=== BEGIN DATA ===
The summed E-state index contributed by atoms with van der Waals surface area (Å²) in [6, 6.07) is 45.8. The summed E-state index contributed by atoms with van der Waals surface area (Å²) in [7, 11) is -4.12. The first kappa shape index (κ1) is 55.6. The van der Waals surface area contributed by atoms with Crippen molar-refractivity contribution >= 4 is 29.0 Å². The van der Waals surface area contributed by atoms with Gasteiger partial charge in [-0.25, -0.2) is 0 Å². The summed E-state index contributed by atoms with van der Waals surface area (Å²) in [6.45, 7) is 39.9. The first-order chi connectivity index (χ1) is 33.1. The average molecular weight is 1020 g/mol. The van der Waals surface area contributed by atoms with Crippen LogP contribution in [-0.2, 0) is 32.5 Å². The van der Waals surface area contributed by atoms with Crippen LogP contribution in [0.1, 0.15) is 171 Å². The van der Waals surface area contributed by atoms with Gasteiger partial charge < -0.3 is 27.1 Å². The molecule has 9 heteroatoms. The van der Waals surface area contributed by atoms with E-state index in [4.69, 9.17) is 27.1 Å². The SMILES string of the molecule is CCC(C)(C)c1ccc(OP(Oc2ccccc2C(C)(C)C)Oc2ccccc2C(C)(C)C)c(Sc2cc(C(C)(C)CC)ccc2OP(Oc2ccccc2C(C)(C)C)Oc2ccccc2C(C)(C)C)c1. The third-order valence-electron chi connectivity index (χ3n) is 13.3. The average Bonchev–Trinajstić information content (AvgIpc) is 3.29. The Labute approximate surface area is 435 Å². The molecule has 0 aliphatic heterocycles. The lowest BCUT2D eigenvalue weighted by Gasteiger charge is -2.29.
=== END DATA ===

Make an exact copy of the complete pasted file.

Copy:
The summed E-state index contributed by atoms with van der Waals surface area (Å²) in [6, 6.07) is 45.8. The summed E-state index contributed by atoms with van der Waals surface area (Å²) in [7, 11) is -4.12. The first kappa shape index (κ1) is 55.6. The van der Waals surface area contributed by atoms with Crippen molar-refractivity contribution >= 4 is 29.0 Å². The van der Waals surface area contributed by atoms with Gasteiger partial charge in [-0.25, -0.2) is 0 Å². The summed E-state index contributed by atoms with van der Waals surface area (Å²) in [6.45, 7) is 39.9. The first-order chi connectivity index (χ1) is 33.1. The average molecular weight is 1020 g/mol. The van der Waals surface area contributed by atoms with Crippen LogP contribution in [-0.2, 0) is 32.5 Å². The van der Waals surface area contributed by atoms with Crippen LogP contribution in [0.1, 0.15) is 171 Å². The van der Waals surface area contributed by atoms with Gasteiger partial charge < -0.3 is 27.1 Å². The molecule has 9 heteroatoms. The van der Waals surface area contributed by atoms with E-state index in [4.69, 9.17) is 27.1 Å². The SMILES string of the molecule is CCC(C)(C)c1ccc(OP(Oc2ccccc2C(C)(C)C)Oc2ccccc2C(C)(C)C)c(Sc2cc(C(C)(C)CC)ccc2OP(Oc2ccccc2C(C)(C)C)Oc2ccccc2C(C)(C)C)c1. The third-order valence-electron chi connectivity index (χ3n) is 13.3. The average Bonchev–Trinajstić information content (AvgIpc) is 3.29. The Labute approximate surface area is 435 Å². The molecule has 0 aliphatic heterocycles. The lowest BCUT2D eigenvalue weighted by Gasteiger charge is -2.29.